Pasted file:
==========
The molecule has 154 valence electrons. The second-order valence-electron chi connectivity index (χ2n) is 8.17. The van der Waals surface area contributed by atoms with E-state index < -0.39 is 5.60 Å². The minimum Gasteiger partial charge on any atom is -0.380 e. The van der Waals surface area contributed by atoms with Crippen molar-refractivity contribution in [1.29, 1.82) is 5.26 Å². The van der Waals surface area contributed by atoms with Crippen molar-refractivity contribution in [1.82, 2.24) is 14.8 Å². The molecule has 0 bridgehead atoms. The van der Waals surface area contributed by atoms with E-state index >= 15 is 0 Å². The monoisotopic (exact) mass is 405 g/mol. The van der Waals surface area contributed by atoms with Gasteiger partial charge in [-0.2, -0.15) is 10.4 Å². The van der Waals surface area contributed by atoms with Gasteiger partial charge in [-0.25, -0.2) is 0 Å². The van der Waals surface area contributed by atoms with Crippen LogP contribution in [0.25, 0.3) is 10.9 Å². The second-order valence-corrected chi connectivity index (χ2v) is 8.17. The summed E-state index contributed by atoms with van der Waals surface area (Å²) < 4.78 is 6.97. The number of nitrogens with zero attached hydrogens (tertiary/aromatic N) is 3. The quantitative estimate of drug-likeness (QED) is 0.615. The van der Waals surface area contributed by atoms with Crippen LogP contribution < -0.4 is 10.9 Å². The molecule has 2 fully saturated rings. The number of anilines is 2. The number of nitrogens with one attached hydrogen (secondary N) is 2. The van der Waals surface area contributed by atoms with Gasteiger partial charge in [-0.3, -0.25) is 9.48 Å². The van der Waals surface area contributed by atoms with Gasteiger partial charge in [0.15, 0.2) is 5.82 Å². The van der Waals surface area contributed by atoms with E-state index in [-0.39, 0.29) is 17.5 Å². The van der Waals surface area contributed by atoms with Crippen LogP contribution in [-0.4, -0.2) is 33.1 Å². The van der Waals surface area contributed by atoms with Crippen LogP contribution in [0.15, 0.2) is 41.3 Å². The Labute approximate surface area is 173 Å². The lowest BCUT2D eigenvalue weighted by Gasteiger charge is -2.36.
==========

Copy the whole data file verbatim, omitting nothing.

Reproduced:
The molecule has 154 valence electrons. The second-order valence-electron chi connectivity index (χ2n) is 8.17. The van der Waals surface area contributed by atoms with E-state index < -0.39 is 5.60 Å². The minimum Gasteiger partial charge on any atom is -0.380 e. The van der Waals surface area contributed by atoms with Crippen molar-refractivity contribution in [1.29, 1.82) is 5.26 Å². The van der Waals surface area contributed by atoms with Crippen molar-refractivity contribution in [1.82, 2.24) is 14.8 Å². The molecule has 0 bridgehead atoms. The van der Waals surface area contributed by atoms with E-state index >= 15 is 0 Å². The monoisotopic (exact) mass is 405 g/mol. The van der Waals surface area contributed by atoms with Gasteiger partial charge in [-0.2, -0.15) is 10.4 Å². The van der Waals surface area contributed by atoms with Gasteiger partial charge in [-0.25, -0.2) is 0 Å². The van der Waals surface area contributed by atoms with Crippen LogP contribution in [0.25, 0.3) is 10.9 Å². The second-order valence-corrected chi connectivity index (χ2v) is 8.17. The summed E-state index contributed by atoms with van der Waals surface area (Å²) < 4.78 is 6.97. The number of nitrogens with zero attached hydrogens (tertiary/aromatic N) is 3. The quantitative estimate of drug-likeness (QED) is 0.615. The van der Waals surface area contributed by atoms with Crippen LogP contribution < -0.4 is 10.9 Å². The molecule has 2 fully saturated rings. The number of anilines is 2. The number of nitrogens with one attached hydrogen (secondary N) is 2. The van der Waals surface area contributed by atoms with Gasteiger partial charge in [-0.3, -0.25) is 9.48 Å². The van der Waals surface area contributed by atoms with Gasteiger partial charge in [0.15, 0.2) is 5.82 Å². The van der Waals surface area contributed by atoms with E-state index in [-0.39, 0.29) is 17.5 Å². The van der Waals surface area contributed by atoms with Crippen LogP contribution in [-0.4, -0.2) is 33.1 Å². The van der Waals surface area contributed by atoms with Crippen LogP contribution in [0.15, 0.2) is 41.3 Å². The Labute approximate surface area is 173 Å². The lowest BCUT2D eigenvalue weighted by Gasteiger charge is -2.36.